Understanding the potential problems your chimney could suffer from, might help you prevent these problems before they cause any serious problems. You can use this page to identify the different parts of your chimney and learn what problems they might face.
Open chimney pots on top of unused chimney flues can allow rain water to enter internally. When chimneys are in use this isn't a problem as warm air from the fire rises up the chimney and dries the flue. If the fire is no longer in use the moist chimney flue won't dry out effectively and during periods of prolonged rainfall the moisture inside the chimney flue can seep through the brickwork causing damp inside the property.
Also known as the crown or chimney benching, a strong concrete flaunch on top of the chimney is probably the most important part of good chimney maintenance. It is the flaunching on top of a chimney that directs water off the top preventing it from getting inside the flue or masonry. When moisture is allowed to get into the chimney's brickwork the erosion it causes happens at an ever increasing rate. This can cause penetrating damp inside the property and serious structural problems or collapse.
Weak and missing mortar joints often cause penetrating damp on a chimney breast inside the home. The mortar joints form a water tight seal between the bricks of the chimney. When the mortar joints become weak they become porous allowing moisture to soak into the brickwork, this can be very damaging to the bricks themselves often causing them to loose their water resistant face. When mortar joints start to become weak and vulnerable, the eroding damage that moisture causes can speed up at a ever increasing rate as more and more vulnerable patches appear.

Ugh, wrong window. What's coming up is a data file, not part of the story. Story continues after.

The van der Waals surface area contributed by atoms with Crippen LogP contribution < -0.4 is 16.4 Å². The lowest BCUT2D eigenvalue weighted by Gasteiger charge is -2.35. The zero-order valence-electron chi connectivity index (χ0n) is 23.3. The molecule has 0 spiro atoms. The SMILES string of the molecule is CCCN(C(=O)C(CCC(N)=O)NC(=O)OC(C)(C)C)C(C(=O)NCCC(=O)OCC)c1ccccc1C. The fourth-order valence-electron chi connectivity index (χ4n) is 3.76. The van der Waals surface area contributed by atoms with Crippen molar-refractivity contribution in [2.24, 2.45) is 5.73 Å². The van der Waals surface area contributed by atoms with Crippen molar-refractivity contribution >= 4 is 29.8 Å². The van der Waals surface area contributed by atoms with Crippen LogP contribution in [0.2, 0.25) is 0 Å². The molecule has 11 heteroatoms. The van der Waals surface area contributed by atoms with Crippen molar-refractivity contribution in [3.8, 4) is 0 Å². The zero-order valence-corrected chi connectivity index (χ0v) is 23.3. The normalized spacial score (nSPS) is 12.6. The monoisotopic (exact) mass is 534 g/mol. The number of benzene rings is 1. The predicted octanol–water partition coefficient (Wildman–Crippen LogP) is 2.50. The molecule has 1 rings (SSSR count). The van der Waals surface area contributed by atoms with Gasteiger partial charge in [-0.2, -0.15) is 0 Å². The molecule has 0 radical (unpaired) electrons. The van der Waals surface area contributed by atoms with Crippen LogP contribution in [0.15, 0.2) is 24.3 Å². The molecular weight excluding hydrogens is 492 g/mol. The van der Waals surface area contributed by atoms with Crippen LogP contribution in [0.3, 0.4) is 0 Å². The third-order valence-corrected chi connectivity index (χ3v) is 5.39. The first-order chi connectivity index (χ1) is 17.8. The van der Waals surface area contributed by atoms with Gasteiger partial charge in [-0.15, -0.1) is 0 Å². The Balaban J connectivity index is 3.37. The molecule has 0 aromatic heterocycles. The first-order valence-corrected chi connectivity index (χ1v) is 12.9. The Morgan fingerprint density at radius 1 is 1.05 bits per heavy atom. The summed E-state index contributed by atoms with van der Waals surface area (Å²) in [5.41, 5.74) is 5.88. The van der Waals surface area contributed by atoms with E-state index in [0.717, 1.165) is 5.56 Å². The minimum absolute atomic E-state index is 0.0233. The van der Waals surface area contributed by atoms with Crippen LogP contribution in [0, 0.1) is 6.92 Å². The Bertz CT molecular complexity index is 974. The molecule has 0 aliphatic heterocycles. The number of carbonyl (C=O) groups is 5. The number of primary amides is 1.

The lead flashing around the bottom of the chimney seals the joint between the chimney's brickwork and the roof. A common problem with the flashing is the mortar joint where the lead laps into the brickwork cracks and falls out due to the expansion and contraction of the lead at different temperatures. Water then finds its way behind the lead work as it runs down the face of the bricks. This problem can also cause the lead to fall off the chimney leaving the joint between the chimney and the roof vulnerable.
Often under lead work, tin soakers are used along the side of the chimney below the step flashing, these tin soakers can corrode leaving holes in the flashing.
Soakers can be found underneath the tiles or slates, next to stepped flashing. The soakers lap over the tiles and under the stepped flashing to prevent water running off the flashing and getting underneath the tiles. On older properties the soakers are often made from tin, over many years the tin can rust leaving holes that allow water to penetrate inside the building.